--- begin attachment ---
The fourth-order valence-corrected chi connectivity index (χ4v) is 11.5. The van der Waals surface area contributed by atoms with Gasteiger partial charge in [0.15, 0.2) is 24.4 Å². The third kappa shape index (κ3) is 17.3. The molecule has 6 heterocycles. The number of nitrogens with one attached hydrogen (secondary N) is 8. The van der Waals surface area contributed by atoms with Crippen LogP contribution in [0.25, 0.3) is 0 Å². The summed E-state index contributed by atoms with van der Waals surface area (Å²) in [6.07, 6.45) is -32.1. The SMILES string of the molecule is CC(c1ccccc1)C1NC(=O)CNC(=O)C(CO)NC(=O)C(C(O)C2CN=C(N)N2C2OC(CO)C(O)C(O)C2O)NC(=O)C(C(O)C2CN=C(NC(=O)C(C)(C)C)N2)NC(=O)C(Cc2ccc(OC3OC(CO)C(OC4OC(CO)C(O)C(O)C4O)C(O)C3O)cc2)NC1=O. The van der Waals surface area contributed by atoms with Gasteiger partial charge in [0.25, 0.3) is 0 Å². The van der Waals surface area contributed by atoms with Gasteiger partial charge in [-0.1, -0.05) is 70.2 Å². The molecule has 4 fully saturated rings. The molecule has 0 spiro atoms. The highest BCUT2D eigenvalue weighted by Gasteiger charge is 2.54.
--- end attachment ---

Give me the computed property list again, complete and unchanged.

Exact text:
The fourth-order valence-corrected chi connectivity index (χ4v) is 11.5. The van der Waals surface area contributed by atoms with Gasteiger partial charge in [0.15, 0.2) is 24.4 Å². The third kappa shape index (κ3) is 17.3. The molecule has 6 heterocycles. The number of nitrogens with one attached hydrogen (secondary N) is 8. The van der Waals surface area contributed by atoms with Crippen LogP contribution in [0.25, 0.3) is 0 Å². The summed E-state index contributed by atoms with van der Waals surface area (Å²) in [6.07, 6.45) is -32.1. The SMILES string of the molecule is CC(c1ccccc1)C1NC(=O)CNC(=O)C(CO)NC(=O)C(C(O)C2CN=C(N)N2C2OC(CO)C(O)C(O)C2O)NC(=O)C(C(O)C2CN=C(NC(=O)C(C)(C)C)N2)NC(=O)C(Cc2ccc(OC3OC(CO)C(OC4OC(CO)C(O)C(O)C4O)C(O)C3O)cc2)NC1=O. The van der Waals surface area contributed by atoms with Gasteiger partial charge in [0.25, 0.3) is 0 Å². The van der Waals surface area contributed by atoms with Gasteiger partial charge in [-0.1, -0.05) is 70.2 Å². The molecule has 4 fully saturated rings. The molecule has 0 spiro atoms. The highest BCUT2D eigenvalue weighted by Gasteiger charge is 2.54.